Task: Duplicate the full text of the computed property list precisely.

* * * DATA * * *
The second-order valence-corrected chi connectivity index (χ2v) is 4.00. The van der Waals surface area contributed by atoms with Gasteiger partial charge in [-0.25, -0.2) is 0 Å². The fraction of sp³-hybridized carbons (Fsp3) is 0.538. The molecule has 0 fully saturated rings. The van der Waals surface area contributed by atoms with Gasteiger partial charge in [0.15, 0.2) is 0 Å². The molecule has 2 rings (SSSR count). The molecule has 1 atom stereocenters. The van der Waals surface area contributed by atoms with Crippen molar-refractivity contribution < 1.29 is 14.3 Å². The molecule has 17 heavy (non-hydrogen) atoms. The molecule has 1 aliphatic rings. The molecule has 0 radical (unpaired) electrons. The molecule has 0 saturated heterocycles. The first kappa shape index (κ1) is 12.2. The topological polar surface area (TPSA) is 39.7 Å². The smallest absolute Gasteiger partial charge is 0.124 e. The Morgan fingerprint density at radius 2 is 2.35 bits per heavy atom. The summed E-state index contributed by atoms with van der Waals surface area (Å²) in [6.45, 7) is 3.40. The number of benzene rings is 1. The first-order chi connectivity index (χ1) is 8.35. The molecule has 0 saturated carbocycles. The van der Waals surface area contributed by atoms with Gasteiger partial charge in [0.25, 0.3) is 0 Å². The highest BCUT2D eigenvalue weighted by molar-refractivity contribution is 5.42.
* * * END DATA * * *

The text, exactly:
The second-order valence-corrected chi connectivity index (χ2v) is 4.00. The van der Waals surface area contributed by atoms with Gasteiger partial charge in [-0.25, -0.2) is 0 Å². The fraction of sp³-hybridized carbons (Fsp3) is 0.538. The molecule has 0 fully saturated rings. The van der Waals surface area contributed by atoms with Gasteiger partial charge in [0.15, 0.2) is 0 Å². The molecule has 2 rings (SSSR count). The molecule has 1 atom stereocenters. The van der Waals surface area contributed by atoms with Crippen molar-refractivity contribution < 1.29 is 14.3 Å². The molecule has 17 heavy (non-hydrogen) atoms. The molecule has 1 aliphatic rings. The molecule has 0 radical (unpaired) electrons. The molecule has 0 saturated heterocycles. The first kappa shape index (κ1) is 12.2. The topological polar surface area (TPSA) is 39.7 Å². The smallest absolute Gasteiger partial charge is 0.124 e. The Morgan fingerprint density at radius 2 is 2.35 bits per heavy atom. The summed E-state index contributed by atoms with van der Waals surface area (Å²) in [6.45, 7) is 3.40. The number of benzene rings is 1. The first-order chi connectivity index (χ1) is 8.35. The molecule has 0 saturated carbocycles. The van der Waals surface area contributed by atoms with Gasteiger partial charge in [0.25, 0.3) is 0 Å². The highest BCUT2D eigenvalue weighted by molar-refractivity contribution is 5.42.